Off the wind a catamaran with fully raised daggerboards is much faster because wetted surface has been greatly reduced. But, more significantly, the maneuverability of a cat with raised boards off the wind is astounding. For the true sailing enthusiast there is nothing like surfing downwind on a daggerboarded cat-the boat feels loose and free with fully raised boards. The keeled cat, on the other hand, is always to an extent sailing down a train track it cannot escape.


Daggerboards are very costly to construct. A builder must create dual daggerboards as well as dual daggerboard trunks, along with the winches and pulley system to raise and lower them. Dual daggerboards add about $30,000 to $50,000 to the construction cost of a 45-foot catamaran. So you will always pay more to get a cat with daggerboards.

Daggerboarded cats are less ideal for bareboat chartering because bareboat sailors run aground a lot. Even if they are told to raise the daggerboards when they are not beating, after a few “Painkillers” they forget, which results in broken daggerboards. Charter sailors tend not to care about performance, so there is no sense offering them a costly option they will likely break.

Daggerboards that are not carefully installed by a professional shipyard can rattle in their trunks. This is annoying. A well-built cat will not have this problem.

If you are not a careful navigator and operate near shallow waters with one of your daggerboards in the down position and plow into a hard reef at high speed, you will break it. The good news is that you simply raise the broken board and sail away. The bad news is that a new board will cost about $8,000 to replace. To put this in perspective, if you had a hard grounding on a keel cat you would have to haul the boat and have the keel repaired at a shipyard. To replace a daggerboard you do not have to haul the boat or rely on a shipyard to do fiberglass repair. All this said, it is likely a few thousand dollars cheaper to repair a fixed keel (they are largely speaking just large chunks of glass and resin) than a costly vacuum bagged foam composite daggerboard.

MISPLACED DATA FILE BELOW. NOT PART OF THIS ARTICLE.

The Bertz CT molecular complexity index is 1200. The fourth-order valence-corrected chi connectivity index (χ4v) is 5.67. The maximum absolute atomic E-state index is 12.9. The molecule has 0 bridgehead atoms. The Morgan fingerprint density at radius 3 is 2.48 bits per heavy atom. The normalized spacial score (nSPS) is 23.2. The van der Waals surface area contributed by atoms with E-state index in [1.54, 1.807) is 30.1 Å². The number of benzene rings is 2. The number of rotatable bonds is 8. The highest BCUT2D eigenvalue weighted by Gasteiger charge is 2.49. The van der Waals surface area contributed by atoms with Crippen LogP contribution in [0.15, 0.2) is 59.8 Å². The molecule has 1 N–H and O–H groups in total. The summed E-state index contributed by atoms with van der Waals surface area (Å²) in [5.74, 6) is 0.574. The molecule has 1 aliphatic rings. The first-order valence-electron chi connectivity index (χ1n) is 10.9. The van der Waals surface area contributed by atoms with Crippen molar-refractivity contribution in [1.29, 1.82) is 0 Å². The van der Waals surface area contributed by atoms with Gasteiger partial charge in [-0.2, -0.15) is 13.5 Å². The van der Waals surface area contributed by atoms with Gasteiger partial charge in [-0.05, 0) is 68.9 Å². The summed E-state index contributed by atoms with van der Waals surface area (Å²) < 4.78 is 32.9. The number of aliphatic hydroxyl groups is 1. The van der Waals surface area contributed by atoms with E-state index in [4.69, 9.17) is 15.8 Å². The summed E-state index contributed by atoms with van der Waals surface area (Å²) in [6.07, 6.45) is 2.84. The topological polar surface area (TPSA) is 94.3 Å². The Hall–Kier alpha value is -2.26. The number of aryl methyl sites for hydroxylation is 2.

If you are sailing far offshore and run into something with the boards down, chances are you will break just one board. It is easy enough to sail with one broken daggerboard as you can lower the unbroken boardif you must sail upwind. (A single daggerboarded cat will still far outpoint a keeled cat.) Daggerboard trunks take away a modest amount of interior room from the inside of each hull.


Daggerboards are for racers only. Not so. I am convinced this myth is propagated by builders who do not offer daggerboards due to their cost.

Daggerboards are complex to operate. Not so. Unless you are sailing upwind they are always in the raised position. When you sail upwind you simply un-cleat the boards and let them drop. To raise them you simply pull a few turns on a winch. It is easy to operate daggerboards.

You cannot beach a daggerboarded cat. No so. A properly built daggerboarded cat is easily beached and indeed can beach much closer to shore. The entire bottom of a well-built daggerboarded cat is solid fiberglass.

Since high volume production catamaran builders must sell nearly 50 percent of their yachts into bareboat charter, it is not surprising that none of their models have daggerboards. At the present time there are just four production builders of daggerboarded cats: Catana, Outremer, Gunboat and Dolphin. There are of course a wide range of custom and semi-custom dagger-boarded cats on the market, particularly in New Zealand and Australia.

I confess that my own background is that of a racer. Sailing is a kind of grace, a kind of magic to me, and therefore I prefer to own and sail daggerboarded cats-I love to pump upwind as high as a monohull but even faster, and I find surfing a cat in big seas with the daggerboards up is truly exciting. Yet over the years I have sold hundreds of fixed-keel catamarans and they work perfectly well for the needs of the bulk of the buyers I have advised. Most sailors I have learned are far less concerned with the performance of their cats underway than they are with her comfort at anchor. Indeed, they should be- the bulk of those who voyage in the Caribbean and Bahamas really spend 95 percent of their time on the hook. There is not a lot of sense in them purchasing a more costly daggerboarded cat unless they are true blue water voyagers or simply love to sail and expect their boat to return the love.